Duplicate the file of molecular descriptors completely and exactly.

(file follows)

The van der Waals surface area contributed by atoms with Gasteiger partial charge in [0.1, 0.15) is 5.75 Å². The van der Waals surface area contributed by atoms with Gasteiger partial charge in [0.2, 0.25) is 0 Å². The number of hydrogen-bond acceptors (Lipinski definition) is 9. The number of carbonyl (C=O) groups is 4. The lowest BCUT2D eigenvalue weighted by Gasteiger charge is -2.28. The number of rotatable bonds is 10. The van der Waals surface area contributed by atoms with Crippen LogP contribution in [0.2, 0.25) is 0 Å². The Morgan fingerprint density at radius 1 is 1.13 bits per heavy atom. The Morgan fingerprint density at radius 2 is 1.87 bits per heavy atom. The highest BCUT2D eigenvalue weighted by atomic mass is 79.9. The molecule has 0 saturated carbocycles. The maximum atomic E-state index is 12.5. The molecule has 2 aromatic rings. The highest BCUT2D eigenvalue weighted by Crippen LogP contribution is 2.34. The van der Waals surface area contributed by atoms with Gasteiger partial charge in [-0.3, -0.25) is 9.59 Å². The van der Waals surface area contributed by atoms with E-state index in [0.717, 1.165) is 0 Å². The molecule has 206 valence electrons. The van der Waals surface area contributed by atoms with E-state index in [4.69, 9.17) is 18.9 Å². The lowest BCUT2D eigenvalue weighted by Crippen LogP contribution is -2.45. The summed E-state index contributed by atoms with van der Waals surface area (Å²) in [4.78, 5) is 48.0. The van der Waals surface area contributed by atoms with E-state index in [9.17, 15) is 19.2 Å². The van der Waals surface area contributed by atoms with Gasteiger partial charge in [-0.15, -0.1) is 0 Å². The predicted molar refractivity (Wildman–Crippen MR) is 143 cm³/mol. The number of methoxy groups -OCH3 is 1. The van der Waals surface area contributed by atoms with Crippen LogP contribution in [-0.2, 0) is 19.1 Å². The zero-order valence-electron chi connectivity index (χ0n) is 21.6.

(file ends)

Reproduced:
The van der Waals surface area contributed by atoms with Gasteiger partial charge in [0.1, 0.15) is 5.75 Å². The van der Waals surface area contributed by atoms with Gasteiger partial charge in [0.2, 0.25) is 0 Å². The number of hydrogen-bond acceptors (Lipinski definition) is 9. The number of carbonyl (C=O) groups is 4. The lowest BCUT2D eigenvalue weighted by Gasteiger charge is -2.28. The number of rotatable bonds is 10. The van der Waals surface area contributed by atoms with Crippen LogP contribution in [0.2, 0.25) is 0 Å². The Morgan fingerprint density at radius 1 is 1.13 bits per heavy atom. The Morgan fingerprint density at radius 2 is 1.87 bits per heavy atom. The highest BCUT2D eigenvalue weighted by atomic mass is 79.9. The molecule has 0 saturated carbocycles. The maximum atomic E-state index is 12.5. The molecule has 2 aromatic rings. The highest BCUT2D eigenvalue weighted by Crippen LogP contribution is 2.34. The van der Waals surface area contributed by atoms with Gasteiger partial charge in [-0.3, -0.25) is 9.59 Å². The van der Waals surface area contributed by atoms with E-state index in [0.717, 1.165) is 0 Å². The molecule has 206 valence electrons. The van der Waals surface area contributed by atoms with E-state index in [4.69, 9.17) is 18.9 Å². The lowest BCUT2D eigenvalue weighted by Crippen LogP contribution is -2.45. The summed E-state index contributed by atoms with van der Waals surface area (Å²) in [4.78, 5) is 48.0. The van der Waals surface area contributed by atoms with E-state index in [9.17, 15) is 19.2 Å². The van der Waals surface area contributed by atoms with Gasteiger partial charge in [-0.15, -0.1) is 0 Å². The predicted molar refractivity (Wildman–Crippen MR) is 143 cm³/mol. The number of methoxy groups -OCH3 is 1. The van der Waals surface area contributed by atoms with Crippen LogP contribution in [-0.2, 0) is 19.1 Å². The zero-order valence-electron chi connectivity index (χ0n) is 21.6.